As Wyman’s state­ment says, the vacan­cy cre­at­ed by her res­ig­na­tion will be filled by guber­na­to­r­i­al appoint­ment. The appointee will serve until the cer­ti­fi­ca­tion of the Novem­ber 2022 midterm elec­tions in about a year and a month, at which time the indi­vid­ual cho­sen by the vot­ers will assume office unless that per­son is the same per­son that Gov­er­nor Jay Inslee appoints.

Repub­li­cans have held the office of Sec­re­tary of State for over fifty years, but Inslee is under no oblig­a­tion to keep the posi­tion in Repub­li­can hands, and is not expect­ed to. Con­se­quent­ly, as of Wyman’s depar­ture on Novem­ber 19th, there almost cer­tain­ly won’t be any statewide Repub­li­can elect­ed offi­cials left on the Left Coast. Wyman was the last one. And now she’s gone — head­ed to the Biden admin­is­tra­tion for an impor­tant new post­ing at CISA.

“I spoke to Kim ear­li­er today and con­grat­u­lat­ed her on her appoint­ment,” said Gov­er­nor Inslee. “She has remained inde­pen­dent in the face of par­ti­san chal­lenges and has always done what was best for the strength of our democracy.”

“I remem­ber watch­ing Kim cer­ti­fy the 2020 elec­tion results last Decem­ber on the floor of the state Sen­ate. When con­front­ed with the choice of adopt­ing elec­tion lies being pro­mul­gat­ed by pow­er­ful forces in her par­ty, Kim chose to stand by the will of the peo­ple. We are a stronger state because of Kim’s endeavors.”

“She is a great fit to lead these cru­cial efforts at the nation­al lev­el and I have no doubt that her exper­tise, ener­gy and focus will lead to more secure elec­tions and help restore faith in the demo­c­ra­t­ic process.”

“I will appoint her replace­ment in the com­ing weeks, and I believe that regard­less of who it is, they will con­tin­ue the vital work that Kim and her staff have put in place.”

“I wish Sec­re­tary Wyman the best in her new posi­tion,” said Wash­ing­ton State Demo­c­ra­t­ic Par­ty Chair Tina Pod­lodows­ki. “While we haven’t always seen eye to eye, I have a lot of hope for her future work to defend our democ­ra­cy from for­eign inter­fer­ence and keep our elec­tions free and fair.”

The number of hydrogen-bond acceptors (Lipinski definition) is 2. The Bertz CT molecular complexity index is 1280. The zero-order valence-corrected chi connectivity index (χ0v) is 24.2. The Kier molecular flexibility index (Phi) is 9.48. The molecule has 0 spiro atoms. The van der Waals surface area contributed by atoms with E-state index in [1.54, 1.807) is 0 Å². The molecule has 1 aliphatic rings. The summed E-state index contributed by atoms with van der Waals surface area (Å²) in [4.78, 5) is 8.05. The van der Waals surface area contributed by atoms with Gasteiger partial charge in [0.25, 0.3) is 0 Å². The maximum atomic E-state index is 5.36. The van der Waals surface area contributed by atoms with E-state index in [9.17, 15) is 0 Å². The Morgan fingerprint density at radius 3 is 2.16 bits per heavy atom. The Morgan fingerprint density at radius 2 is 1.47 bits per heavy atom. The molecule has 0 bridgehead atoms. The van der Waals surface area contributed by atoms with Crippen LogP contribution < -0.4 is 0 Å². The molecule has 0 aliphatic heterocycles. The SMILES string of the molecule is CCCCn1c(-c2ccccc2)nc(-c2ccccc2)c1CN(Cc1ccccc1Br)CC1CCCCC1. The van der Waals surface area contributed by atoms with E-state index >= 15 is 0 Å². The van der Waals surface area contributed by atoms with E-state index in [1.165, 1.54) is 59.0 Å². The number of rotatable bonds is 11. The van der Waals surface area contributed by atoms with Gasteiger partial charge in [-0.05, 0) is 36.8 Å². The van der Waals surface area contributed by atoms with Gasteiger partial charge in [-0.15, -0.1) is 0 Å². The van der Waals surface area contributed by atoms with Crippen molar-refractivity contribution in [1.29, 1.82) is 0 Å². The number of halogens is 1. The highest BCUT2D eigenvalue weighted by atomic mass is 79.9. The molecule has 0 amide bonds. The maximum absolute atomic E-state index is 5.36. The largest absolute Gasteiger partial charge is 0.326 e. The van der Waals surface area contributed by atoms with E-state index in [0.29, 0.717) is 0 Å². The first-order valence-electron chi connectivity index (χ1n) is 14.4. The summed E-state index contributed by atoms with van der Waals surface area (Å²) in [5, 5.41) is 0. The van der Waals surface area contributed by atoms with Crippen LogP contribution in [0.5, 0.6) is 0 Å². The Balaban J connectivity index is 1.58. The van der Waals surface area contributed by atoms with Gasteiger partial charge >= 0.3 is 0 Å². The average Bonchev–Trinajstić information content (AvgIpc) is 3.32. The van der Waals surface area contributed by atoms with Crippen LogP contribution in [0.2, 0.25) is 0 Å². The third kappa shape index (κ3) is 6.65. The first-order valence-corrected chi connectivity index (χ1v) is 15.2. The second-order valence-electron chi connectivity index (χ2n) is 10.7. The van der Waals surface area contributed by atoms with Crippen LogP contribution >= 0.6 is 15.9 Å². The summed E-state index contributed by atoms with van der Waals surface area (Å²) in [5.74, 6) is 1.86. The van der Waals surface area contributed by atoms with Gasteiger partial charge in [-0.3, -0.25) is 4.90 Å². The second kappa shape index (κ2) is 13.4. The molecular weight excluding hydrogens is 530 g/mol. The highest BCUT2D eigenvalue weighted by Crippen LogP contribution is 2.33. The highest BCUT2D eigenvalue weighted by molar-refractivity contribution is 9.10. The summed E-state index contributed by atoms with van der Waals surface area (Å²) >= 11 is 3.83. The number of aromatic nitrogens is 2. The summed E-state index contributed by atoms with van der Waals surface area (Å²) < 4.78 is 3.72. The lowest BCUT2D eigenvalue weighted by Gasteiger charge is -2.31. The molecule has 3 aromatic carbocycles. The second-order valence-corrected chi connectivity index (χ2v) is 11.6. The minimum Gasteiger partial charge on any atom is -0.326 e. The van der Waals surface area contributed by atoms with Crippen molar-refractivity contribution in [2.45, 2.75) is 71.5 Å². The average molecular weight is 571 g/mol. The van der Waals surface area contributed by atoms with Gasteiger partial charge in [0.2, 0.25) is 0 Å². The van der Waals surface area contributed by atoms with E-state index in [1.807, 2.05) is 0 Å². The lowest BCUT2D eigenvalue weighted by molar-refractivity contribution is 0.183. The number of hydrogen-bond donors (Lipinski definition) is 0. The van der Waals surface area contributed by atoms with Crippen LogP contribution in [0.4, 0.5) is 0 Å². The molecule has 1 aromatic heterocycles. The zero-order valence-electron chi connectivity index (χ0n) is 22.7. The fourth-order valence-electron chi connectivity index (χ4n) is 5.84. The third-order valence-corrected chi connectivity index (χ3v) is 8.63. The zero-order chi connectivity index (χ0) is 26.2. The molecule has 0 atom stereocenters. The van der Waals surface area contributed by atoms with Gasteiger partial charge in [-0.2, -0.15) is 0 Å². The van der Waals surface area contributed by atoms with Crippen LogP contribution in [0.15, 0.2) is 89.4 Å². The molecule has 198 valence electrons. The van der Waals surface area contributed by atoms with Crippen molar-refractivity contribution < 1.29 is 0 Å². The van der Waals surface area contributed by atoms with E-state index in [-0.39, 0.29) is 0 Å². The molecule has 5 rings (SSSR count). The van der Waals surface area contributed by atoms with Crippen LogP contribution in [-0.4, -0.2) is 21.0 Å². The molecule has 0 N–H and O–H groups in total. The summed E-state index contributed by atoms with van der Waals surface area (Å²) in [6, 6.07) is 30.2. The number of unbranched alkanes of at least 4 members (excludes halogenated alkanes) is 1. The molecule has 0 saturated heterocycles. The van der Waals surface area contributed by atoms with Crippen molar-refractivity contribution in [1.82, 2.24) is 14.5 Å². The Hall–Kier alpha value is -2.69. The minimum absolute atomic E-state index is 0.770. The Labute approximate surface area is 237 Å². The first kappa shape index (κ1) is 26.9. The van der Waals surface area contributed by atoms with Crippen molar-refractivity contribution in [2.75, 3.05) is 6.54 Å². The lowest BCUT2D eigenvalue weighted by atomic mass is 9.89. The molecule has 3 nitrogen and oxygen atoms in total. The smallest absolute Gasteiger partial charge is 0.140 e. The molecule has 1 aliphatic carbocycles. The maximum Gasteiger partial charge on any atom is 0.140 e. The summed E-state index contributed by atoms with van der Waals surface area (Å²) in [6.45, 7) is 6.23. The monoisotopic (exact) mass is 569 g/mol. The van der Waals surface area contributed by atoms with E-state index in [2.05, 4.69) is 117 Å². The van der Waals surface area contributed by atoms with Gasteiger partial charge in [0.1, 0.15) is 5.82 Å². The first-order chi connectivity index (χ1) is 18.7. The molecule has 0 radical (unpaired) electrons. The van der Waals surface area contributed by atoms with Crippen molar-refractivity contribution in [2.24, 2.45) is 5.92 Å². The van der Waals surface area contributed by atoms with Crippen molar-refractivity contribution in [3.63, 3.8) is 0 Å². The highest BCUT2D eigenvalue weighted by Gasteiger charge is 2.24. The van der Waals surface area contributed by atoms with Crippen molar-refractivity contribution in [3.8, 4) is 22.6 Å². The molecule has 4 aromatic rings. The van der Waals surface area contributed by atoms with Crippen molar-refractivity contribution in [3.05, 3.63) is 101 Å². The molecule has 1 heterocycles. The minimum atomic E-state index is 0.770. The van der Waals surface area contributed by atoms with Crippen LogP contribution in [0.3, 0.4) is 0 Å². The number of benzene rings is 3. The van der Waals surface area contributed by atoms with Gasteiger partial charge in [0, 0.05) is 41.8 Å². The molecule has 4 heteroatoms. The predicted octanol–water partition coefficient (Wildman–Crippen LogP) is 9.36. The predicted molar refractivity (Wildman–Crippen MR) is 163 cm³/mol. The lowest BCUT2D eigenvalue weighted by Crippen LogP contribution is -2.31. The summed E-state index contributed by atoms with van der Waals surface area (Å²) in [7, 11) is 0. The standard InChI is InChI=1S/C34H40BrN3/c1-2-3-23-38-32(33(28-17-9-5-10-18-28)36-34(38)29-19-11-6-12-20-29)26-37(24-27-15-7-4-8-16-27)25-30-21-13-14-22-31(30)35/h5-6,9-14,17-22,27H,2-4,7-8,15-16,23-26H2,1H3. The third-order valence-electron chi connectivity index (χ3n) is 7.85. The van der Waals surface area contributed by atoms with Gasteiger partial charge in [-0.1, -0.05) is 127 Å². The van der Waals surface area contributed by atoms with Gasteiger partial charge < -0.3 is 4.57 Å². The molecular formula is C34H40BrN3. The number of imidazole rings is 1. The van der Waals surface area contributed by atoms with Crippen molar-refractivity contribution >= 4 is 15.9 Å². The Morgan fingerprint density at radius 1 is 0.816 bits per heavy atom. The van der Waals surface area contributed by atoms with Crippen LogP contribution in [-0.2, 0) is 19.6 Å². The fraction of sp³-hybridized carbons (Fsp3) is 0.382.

“This will be a crit­i­cal spe­cial elec­tion in 2022. We’ve seen how Repub­li­can politi­cians have spent the last year call­ing into ques­tion the integri­ty of our elec­tions and alleg­ing nonex­is­tent fraud. They’ve filed com­plete­ly unground­ed law­suits, includ­ing ones that the state Demo­c­ra­t­ic Par­ty is inter­ven­ing in now to dis­miss in fed­er­al court. They’ve spread con­spir­a­cies and non­sense to try to under­mine con­fi­dence in our elec­tions and our democracy.”

“I wor­ry about how the Repub­li­can [Top Two com­pe­ti­tion] for this seat is going to go next year. We should all want a Sec­re­tary of State who will pro­tect our right to vote and the integri­ty of and pub­lic trust in our elec­tions. The Wash­ing­ton State Demo­c­ra­t­ic Par­ty is com­mit­ted to fight­ing hard to help elect some­one who will defend our democ­ra­cy against the attacks of the Repub­li­can Party.”

Pod­lodowski’s coun­ter­part Caleb Heim­lich float­ed the pos­si­bil­i­ty of Pod­lodows­ki being appoint­ed the new Sec­re­tary of State by Gov­er­nor Inslee dur­ing an appear­ance on Q13 with Bran­di Kruse. How­ev­er, Pod­lodows­ki is com­mit­ted to her work as head of the Wash­ing­ton State Demo­c­ra­t­ic Par­ty and is not seek­ing the appoint­ment. (Pod­lodows­ki was Wyman’s 2016 Demo­c­ra­t­ic opponent.)

Our team at NPI thanks Kim Wyman for her ser­vice. While we haven’t always agreed on the issues, she has been kind and gra­cious to our team every sin­gle time we’ve inter­act­ed, and we hope to catch up with her about her new role once she is set­tled in at the Cyber­se­cu­ri­ty and Infra­struc­ture Secu­ri­ty Agency. 

This post will be updat­ed with addi­tion­al details as we get them.

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One Comment

  1. Kath­leen Drew, who ran against Wyman when the seat became vacant would be my choice. She a Demo­c­rat who was elect­ed Sen­a­tor what was then a heav­i­ly Repub­li­can, new­ly cre­at­ed 5th leg­isla­tive district.

    # by Mike Barer :: October 26th, 2021 at 8:53 PM

One Ping

  1. […] Repub­li­can Kim Wyman, the last Repub­li­can hold­ing statewide office on the Left Coast, who is resign­ing on Novem­ber 19th to take a job in the Biden admin­is­tra­tion. He will be the first Demo­c­ra­t­ic Sec­re­tary of State in more than half a […]